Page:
I got an email this week from a chemistry teacher at a small private school. She had been teaching for a couple of years using only reagents that posed no real possible danger for students under any circumstances – think acetic acid instead of hydrochloric acid and so forth. She was concerned that she was being far too conservative when thinking about safety and limiting her students in what they could learn in the lab. What would I suggest she do?
This is a good question, and one that I think isn’t asked enough. When working in a chemistry lab, there’s always a balance that needs to be struck between making the lessons interesting and useful, as well as making the labs safe enough that nobody can ever get hurt. On one extreme is a lab in which the only reagents are baking soda and vinegar – in this case there’s no danger of injury but also a limit to how much that can be learned. On the other extreme are labs that examine how aqua regia and hydrofluoric acid react with common substances – interesting and instructive, but suicidally dangerous for the kids.
What I told this teacher is that you simply cannot be too conservative when safety is considered. If there’s even the slightest doubt in your mind that a lab can be done safely, then don’t do it. Even if you feel like baking soda and vinegar are too dangerous to use, then you should absolutely not use them in the lab. It doesn’t matter what the other teachers at your school do and it doesn’t matter what the lab manual says. Never, ever perform a lab with reagents that you feel uncomfortable using.
This is not to say, however, that you can’t use interesting reagents. The key here is to educate yourself about how to use them safely. If you currently just use baking soda and vinegar but are interested in titrating sulfuric acid, there’s no reason why you can’t. Provided, of course, that you fully understand your own limitations, the limitations of your students, and the limits of your safety equipment.
Before performing any lab, you should always ask yourself the following questions:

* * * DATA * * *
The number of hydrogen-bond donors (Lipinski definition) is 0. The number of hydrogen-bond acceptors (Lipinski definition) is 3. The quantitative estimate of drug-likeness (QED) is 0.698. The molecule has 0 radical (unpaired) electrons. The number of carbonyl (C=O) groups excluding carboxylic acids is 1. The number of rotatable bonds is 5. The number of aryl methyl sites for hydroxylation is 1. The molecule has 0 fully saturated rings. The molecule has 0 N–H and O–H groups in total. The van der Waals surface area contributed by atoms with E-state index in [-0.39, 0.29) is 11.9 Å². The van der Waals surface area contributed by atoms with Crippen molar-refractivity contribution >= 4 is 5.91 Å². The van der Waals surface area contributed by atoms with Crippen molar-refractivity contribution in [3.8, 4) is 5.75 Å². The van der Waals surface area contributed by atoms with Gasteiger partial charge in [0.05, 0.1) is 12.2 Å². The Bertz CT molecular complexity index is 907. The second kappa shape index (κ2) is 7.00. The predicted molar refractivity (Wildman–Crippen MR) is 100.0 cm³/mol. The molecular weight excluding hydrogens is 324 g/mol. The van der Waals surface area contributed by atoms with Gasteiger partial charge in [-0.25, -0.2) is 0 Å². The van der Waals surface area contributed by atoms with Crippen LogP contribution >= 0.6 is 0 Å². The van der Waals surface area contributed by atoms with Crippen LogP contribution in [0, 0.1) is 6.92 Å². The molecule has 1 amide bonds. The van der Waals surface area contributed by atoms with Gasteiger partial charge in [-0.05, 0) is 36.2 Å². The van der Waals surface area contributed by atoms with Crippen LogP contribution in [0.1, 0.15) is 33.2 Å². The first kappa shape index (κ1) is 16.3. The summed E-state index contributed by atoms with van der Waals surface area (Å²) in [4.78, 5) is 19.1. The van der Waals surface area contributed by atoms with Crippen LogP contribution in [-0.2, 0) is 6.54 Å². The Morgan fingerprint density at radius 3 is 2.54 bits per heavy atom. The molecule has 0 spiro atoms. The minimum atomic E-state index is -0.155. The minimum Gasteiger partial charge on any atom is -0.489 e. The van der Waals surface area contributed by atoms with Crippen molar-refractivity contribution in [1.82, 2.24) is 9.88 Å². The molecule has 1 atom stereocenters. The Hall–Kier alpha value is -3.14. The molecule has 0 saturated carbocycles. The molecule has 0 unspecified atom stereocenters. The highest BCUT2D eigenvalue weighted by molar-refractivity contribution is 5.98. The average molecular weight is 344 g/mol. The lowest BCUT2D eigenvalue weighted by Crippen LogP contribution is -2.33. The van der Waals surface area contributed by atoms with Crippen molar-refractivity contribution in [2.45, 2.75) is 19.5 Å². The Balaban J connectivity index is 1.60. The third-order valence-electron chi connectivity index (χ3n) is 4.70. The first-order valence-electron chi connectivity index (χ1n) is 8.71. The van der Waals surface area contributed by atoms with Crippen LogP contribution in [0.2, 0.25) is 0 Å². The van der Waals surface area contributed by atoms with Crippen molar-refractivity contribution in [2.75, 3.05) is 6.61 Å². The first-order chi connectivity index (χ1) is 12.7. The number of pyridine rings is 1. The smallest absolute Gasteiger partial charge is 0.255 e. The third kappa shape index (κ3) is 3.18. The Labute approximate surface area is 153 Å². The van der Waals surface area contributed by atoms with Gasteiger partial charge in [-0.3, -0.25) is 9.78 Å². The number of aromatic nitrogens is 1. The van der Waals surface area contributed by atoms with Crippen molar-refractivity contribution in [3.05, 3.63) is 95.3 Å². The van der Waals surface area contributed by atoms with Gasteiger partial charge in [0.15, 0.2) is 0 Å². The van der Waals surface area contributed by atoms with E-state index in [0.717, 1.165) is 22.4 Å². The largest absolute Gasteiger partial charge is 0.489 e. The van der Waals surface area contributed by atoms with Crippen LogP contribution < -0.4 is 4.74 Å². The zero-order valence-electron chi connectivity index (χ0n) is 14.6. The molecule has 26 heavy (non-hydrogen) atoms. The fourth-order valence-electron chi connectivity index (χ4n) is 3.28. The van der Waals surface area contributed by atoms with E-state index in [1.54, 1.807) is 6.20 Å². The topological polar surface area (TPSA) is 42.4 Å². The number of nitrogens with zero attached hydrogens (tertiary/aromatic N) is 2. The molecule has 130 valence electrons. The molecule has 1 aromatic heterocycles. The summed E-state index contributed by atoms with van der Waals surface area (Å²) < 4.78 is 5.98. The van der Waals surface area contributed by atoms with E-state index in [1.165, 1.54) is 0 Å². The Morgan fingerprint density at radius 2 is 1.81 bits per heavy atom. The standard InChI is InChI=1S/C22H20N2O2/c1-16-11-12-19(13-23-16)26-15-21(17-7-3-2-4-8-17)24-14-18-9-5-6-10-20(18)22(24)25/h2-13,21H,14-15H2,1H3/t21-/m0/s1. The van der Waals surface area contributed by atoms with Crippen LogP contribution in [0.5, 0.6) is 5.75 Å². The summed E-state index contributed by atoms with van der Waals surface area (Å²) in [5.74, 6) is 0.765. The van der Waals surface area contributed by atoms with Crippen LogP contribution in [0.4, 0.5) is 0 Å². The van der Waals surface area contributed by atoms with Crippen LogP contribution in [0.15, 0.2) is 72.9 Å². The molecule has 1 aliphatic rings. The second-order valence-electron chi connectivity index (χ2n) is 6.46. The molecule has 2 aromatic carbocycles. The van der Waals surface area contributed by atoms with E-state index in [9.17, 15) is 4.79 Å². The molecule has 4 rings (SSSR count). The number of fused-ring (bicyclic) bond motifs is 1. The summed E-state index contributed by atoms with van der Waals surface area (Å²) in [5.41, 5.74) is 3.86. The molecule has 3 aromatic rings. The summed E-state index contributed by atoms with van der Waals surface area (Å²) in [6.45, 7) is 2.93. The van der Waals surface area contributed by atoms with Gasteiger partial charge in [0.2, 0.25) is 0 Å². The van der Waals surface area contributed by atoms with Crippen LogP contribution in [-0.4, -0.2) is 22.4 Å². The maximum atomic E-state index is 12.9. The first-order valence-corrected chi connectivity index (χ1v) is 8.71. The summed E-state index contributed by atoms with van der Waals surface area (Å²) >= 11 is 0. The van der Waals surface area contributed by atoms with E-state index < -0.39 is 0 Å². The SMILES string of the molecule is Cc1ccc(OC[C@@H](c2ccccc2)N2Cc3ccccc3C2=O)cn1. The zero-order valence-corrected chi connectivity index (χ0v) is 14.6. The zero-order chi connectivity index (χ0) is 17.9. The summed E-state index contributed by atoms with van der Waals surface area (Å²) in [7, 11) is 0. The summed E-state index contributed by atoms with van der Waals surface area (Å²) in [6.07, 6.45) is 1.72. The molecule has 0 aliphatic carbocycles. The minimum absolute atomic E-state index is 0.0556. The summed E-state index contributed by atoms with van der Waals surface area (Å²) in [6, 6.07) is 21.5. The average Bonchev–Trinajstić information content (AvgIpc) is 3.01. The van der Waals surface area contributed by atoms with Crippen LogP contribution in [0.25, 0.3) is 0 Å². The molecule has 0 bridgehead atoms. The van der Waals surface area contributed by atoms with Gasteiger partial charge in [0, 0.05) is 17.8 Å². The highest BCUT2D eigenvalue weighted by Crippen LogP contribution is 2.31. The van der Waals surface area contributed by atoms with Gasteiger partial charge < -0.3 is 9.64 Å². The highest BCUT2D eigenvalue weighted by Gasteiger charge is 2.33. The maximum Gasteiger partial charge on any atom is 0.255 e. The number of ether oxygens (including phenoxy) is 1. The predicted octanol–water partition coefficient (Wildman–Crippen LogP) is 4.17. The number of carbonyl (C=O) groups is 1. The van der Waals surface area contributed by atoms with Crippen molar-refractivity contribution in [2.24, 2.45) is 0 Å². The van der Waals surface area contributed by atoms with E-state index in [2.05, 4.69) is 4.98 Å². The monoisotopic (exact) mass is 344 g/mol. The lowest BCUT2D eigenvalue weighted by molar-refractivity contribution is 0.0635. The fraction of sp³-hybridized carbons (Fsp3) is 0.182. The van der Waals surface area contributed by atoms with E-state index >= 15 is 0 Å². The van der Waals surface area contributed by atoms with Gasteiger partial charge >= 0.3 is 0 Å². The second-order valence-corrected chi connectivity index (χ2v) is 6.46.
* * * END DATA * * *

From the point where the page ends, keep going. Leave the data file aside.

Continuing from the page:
- Do I understand the dangers of using the reagents? If you understand all of the dangers of using the reagents – reactivity, flammability, storage, and so forth – then you can consider the lab.
- Are my students able to handle this lab safely? If you have four classes that are mature and one class that is not, it’s probably a good idea to either let only four of the classes do a particular lab, or alternatively, cancel it for everybody. Even if a lab should be safe, always consider your students. And if you haven’t ever taught your kids the basics of working with hazardous chemicals, now is a good time to do it.
- Do I have the lab equipment to handle everything safely? If you need to transfer a reagent from one place to another, are you certain that you’re using the right tool for the job? And do you have the waste container needed to handle whatever is produced?
- Do I have the safety equipment to deal with a problem? If you don’t have goggles and some kind of eyewash, you can’t do anything that involves non-eye safe reagents. If you don’t have a fire blanket, you shouldn’t use flammable reagents – and a safety shower is much better!
- Have I done the lab before, or has somebody I know done it before? If you don’t know somebody who’s done a lab before, this doesn’t mean that you shouldn’t do it. However, it does mean that you need to run through it yourself ahead of time with a critical eye.
When you boil it all down to what’s important, the single most important thing in a science class is to make sure your students are safe. If you have even the tiniest doubt in your head about whether something is safe, don’t do it. Keep this in mind when planning your lessons for the coming school year, and you should be fine.